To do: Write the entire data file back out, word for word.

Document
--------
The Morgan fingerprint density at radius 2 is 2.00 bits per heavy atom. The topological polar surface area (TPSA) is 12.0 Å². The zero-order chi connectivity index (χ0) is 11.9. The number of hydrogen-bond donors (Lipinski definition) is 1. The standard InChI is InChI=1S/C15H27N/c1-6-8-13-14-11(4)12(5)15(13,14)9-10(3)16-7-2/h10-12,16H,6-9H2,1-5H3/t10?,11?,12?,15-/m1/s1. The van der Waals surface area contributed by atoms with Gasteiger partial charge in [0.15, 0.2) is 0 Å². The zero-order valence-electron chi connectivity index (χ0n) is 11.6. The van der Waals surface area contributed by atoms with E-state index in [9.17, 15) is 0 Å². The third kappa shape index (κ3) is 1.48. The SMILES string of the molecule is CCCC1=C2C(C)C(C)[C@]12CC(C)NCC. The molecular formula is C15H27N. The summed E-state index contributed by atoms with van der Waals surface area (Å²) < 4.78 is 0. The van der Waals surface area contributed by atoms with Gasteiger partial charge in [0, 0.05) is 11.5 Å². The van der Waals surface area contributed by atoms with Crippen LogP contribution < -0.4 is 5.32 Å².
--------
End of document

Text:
The Morgan fingerprint density at radius 2 is 2.00 bits per heavy atom. The topological polar surface area (TPSA) is 12.0 Å². The zero-order chi connectivity index (χ0) is 11.9. The number of hydrogen-bond donors (Lipinski definition) is 1. The standard InChI is InChI=1S/C15H27N/c1-6-8-13-14-11(4)12(5)15(13,14)9-10(3)16-7-2/h10-12,16H,6-9H2,1-5H3/t10?,11?,12?,15-/m1/s1. The van der Waals surface area contributed by atoms with Gasteiger partial charge in [0.15, 0.2) is 0 Å². The zero-order valence-electron chi connectivity index (χ0n) is 11.6. The van der Waals surface area contributed by atoms with E-state index in [9.17, 15) is 0 Å². The third kappa shape index (κ3) is 1.48. The SMILES string of the molecule is CCCC1=C2C(C)C(C)[C@]12CC(C)NCC. The molecular formula is C15H27N. The summed E-state index contributed by atoms with van der Waals surface area (Å²) < 4.78 is 0. The van der Waals surface area contributed by atoms with Gasteiger partial charge in [0, 0.05) is 11.5 Å². The van der Waals surface area contributed by atoms with Crippen LogP contribution < -0.4 is 5.32 Å².